¶ 25. Thornton's “alter ego” argument as to Tanfield Engineering was more than “a day late and a dollar short.” The First Amended Complaint denominated Tanfield Group and Tanfield Engineering as separate defendants, with no allegations of “alter ego.” The August 3, 2009, summons, issued solely to Tanfield Group, made no attempt to serve process on Tanfield Engineering based on an “alter-ego” theory. In fact, that summons made no reference to Tanfield Engineering.15 The October 18, 2010, “Alias Summons” issued to Tanfield Engineering was both untimely (459 days after filing of the First Amended Complaint) and out of compliance with the Mississippi Rules of Civil Procedure.16 Only after Tanfield Engineering filed its Motion to Dismiss, more than one-and-one-half years after the First Amended Complaint was filed, did Thornton argue “alter ego.” As Thornton did not serve the summons and complaint on Tanfield Engineering “within 120 days after the filing of the complaint [,]” and failed to show “good cause” therefor, I would reverse and remand for the entry of an order dismissing Tanfield Engineering “without prejudice․” Miss. R. Civ. P. 4(h).
1. By Agreed Order, Woodall Electric Company, Inc., was dismissed on October 24, 2007.
2. Bidgood filed a Motion to Dismiss on November 23, 2010, which was granted by the trial court on January 11, 2011.
3. By agreed order, Woodall Electric Company, Inc., was dismissed on October 24, 2007.
4. Bidgood filed a Motion to Dismiss on November 23, 2010, which was granted by the trial court, without opposition from Thornton, on January 11, 2011.
5. Thornton's response described Tanfield Engineering as Tanfield Group's American subsidiary. According to Thornton, Tanfield Group is located in the United Kingdom, while its American (U.S.) subsidiary, Tanfield Engineering, is a Delaware corporation. Both are represented by the same counsel.
6. The trial court issued these interrogatories via email to both parties' attorneys. Neither party has raised the issue of whether the trial court erred in relying on its own request for discovery in ruling on Tanfield Engineering's Motion to Dismiss.
7. In its brief, Tanfield Engineering lists the issues as follows:A. Whether the trial court erred in applying the federal court case factors for the determination of an alter ego theory?B. Whether the trial court erred in finding that Tanfield Engineering is an alter-ego of Tanfield Group, PLC which was the trial court's basis for denying Tanfield Engineering's Motion to Dismiss?For the sake of brevity, the issues have been consolidated.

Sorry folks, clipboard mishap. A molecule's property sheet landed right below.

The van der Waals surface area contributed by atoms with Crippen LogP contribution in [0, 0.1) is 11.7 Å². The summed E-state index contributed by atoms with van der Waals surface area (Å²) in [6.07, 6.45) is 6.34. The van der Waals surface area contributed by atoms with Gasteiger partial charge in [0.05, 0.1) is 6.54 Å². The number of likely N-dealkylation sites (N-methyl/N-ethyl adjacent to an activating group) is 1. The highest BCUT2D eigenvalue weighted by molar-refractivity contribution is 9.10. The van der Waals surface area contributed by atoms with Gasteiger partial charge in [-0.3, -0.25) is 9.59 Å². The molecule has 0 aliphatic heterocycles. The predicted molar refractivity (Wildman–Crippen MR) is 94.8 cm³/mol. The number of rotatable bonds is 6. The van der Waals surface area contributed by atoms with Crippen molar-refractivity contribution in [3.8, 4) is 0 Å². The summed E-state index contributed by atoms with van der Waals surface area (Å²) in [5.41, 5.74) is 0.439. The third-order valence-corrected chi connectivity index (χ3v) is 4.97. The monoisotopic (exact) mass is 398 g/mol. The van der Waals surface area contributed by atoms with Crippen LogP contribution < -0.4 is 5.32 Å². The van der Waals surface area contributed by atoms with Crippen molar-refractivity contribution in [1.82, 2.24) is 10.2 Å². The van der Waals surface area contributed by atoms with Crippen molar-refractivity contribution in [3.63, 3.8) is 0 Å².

8. Alter ego is defined as: “A corporation used by an individual in conducting personal business, the result being that a court may impose liability on the individual by piercing the corporate veil when fraud has been perpetrated on someone dealing with the corporation.” Black's Law Dictionary 86 (8th ed.2007).
9. Piercing the corporate veil is “[t]he judicial act of imposing personal liability on otherwise immune corporate officers, directors, and shareholders for the corporation's wrongful acts.” Black's Law Dictionary 1184 (8th ed.2007).
10. These factors include whether:(1) distinct and adequately capitalized financial units are incorporated and maintained; (2) daily operations of the two corporations are separate; (3) formal barriers between management of the two entities are erected, with each functioning in its own best interests; and (4) those with whom the corporations come in contact are apprised of their separate identity. Other factors deemed important by the commentators and Texas courts are: (1) common stock ownership; (2) the method and degree of financing of the subsidiary by the parent; (3) common directors or officers; (4) separate books and accounts; (5) common business departments; (6) extent to which contracts between parent and subsidiary favor one over the other; and (7) connection of parent's employee, officer or director to subsidiary's tort or contract giving rise to suit.Hargrave, 710 F.2d at 1162–63 (emphasis added).
11. However, it is noteworthy that this Court, in Buchanan, 957 So.2d at 977, although declining to adopt the federal test, did deem the ten factors used in Gammill v. Lincoln Life & Annuity Distributors, 200 F.Supp.2d 632, 634–35 (S.D.Miss.2001), to be “instructive on the alter ego theory.”
12. “In construing our rules, we look for guidance to the federal cases since the [Mississippi Rules of Civil Procedure] were patterned after the Federal Rules of Procedure.” Bourn v. Tomlinson Interest, Inc., 456 So.2d 747, 749 (Miss.1984) (citing Stringfellow v. Stringfellow, 451 So.2d 219, 221 (Miss.1984)).
13. However, it is noteworthy that this Court, in Buchanan, 957 So.2d at 977, although declining to adopt the federal test, did deem the ten factors used in Gammill v. Lincoln Life & Annuity Distributors, 200 F.Supp.2d 632, 634–35 (S.D.Miss.2001), to be “instructive on the alter ego theory.”
14. On October 22, 2010, Tanfield Engineering was served via certified mail.
15. As to Tanfield Engineering thereby being put on notice, such argument is unavailing. Notice of suit is not “service of the summons and complaint․” Miss. R. Civ. P. 4(h).
16. By referencing the federal procedural standard, the circuit court was issuing a command that it was not authorized to make.
KITCHENS, Justice, for the Court:
WALLER, C.J., LAMAR, CHANDLER AND KING, JJ., CONCUR. RANDOLPH, J ., DISSENTS WITH SEPARATE WRITTEN OPINION JOINED BY CARLSON, P.J., AND PIERCE, J. DICKINSON, P.J., NOT PARTICIPATING.CARLSON, P.J., AND PIERCE, J., JOIN THIS OPINION.